A new series of short films brings the Statia 'The Caribbean's Hidden Treasure' to you. Whether you are exploring St. Eustatius from the comfort of your home, are planning to visit or are cherishing the memories of your last trip, these clips were created for you. The main attractions of our incredible island are nature, relaxation, history and diving embedded in a tranquil, safe, friendly and laid-back environment.
Hiking to discover Statia
Hiking is a wonderful way to combine nature and history on Statia. One after the other, we introduce the numerous hiking paths of our mesmerizing island. We highly recommend pacing yourself along the trails. Not only will you notice more details and remnants of the past, and spot interesting plants and animals, but you also will get the chance to connect with the locals.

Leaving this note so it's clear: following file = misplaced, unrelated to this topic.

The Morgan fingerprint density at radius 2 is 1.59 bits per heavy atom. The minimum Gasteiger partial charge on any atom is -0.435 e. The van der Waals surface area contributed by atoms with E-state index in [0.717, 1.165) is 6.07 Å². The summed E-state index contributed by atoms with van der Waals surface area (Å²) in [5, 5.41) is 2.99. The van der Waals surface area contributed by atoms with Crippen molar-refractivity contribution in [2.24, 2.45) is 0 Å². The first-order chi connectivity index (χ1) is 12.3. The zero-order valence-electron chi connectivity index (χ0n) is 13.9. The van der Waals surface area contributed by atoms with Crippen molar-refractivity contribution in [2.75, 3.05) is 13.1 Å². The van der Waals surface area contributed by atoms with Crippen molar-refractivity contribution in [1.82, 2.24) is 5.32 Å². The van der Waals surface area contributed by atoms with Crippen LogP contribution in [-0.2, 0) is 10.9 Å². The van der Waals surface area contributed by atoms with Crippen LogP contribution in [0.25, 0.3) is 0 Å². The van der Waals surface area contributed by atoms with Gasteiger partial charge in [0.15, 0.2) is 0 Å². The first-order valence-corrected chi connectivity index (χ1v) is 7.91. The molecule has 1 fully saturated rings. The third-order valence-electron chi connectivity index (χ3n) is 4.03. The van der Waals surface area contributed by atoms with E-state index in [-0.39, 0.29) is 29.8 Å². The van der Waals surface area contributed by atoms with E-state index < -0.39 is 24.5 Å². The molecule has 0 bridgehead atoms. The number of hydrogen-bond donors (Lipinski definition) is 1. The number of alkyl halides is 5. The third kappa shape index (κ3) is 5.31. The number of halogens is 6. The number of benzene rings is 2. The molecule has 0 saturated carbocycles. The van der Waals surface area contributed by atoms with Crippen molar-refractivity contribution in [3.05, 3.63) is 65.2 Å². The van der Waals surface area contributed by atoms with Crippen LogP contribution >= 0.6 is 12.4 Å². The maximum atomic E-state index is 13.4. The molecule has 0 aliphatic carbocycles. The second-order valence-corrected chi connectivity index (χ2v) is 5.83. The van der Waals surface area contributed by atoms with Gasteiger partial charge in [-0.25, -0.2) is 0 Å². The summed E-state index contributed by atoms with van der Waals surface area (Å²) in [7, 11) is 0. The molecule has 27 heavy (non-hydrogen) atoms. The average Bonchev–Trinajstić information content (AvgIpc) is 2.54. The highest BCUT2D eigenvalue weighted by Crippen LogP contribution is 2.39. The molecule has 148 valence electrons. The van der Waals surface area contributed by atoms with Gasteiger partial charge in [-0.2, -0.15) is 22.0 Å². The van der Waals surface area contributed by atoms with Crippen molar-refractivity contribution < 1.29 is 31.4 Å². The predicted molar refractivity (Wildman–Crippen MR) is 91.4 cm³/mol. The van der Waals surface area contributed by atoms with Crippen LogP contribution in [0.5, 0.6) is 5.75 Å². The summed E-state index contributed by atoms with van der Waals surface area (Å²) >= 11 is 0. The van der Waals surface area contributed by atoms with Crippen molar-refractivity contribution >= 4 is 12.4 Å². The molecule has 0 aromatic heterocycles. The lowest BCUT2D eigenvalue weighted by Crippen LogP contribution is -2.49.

According to the local government, approximately 3,200 people live on this Dutch Caribbean island. Same as in nature, the cultural landscape is diverse. These days, 52 nationalities from around the world call Statia home. Everybody is greeting each other. Yes, the honking is just to say hello.
We invite you to immerse yourself fully in the atmosphere of the island: diverse, friendly and easy-going. Check which trail is offering just the right combination of relaxation and challenge for your mood and stamina and discover what you can expect along the way.
Oranje Bay and Saba from the top of Tompi Trail (photographer: Nicola Jaeger)
Two alternative routes up to the Quill National Park
The first film starts off in Lower Town Oranjestad. We walk through Upper Town and end at the top of Rosemary Lane from where you enter the Quill National Park. There are two routes to take you from the Caribbean sea to Upper Town, the current economic and administrative center of Oranjestad.
Tompi Trail is the shorter path. It leads up the cliff between Blue Bead Restaurant and St Eustatius National Parks (STENAPA), while the Bay Path coils up from the center of Oranje Bay to the Catholic Church and Fort Oranje.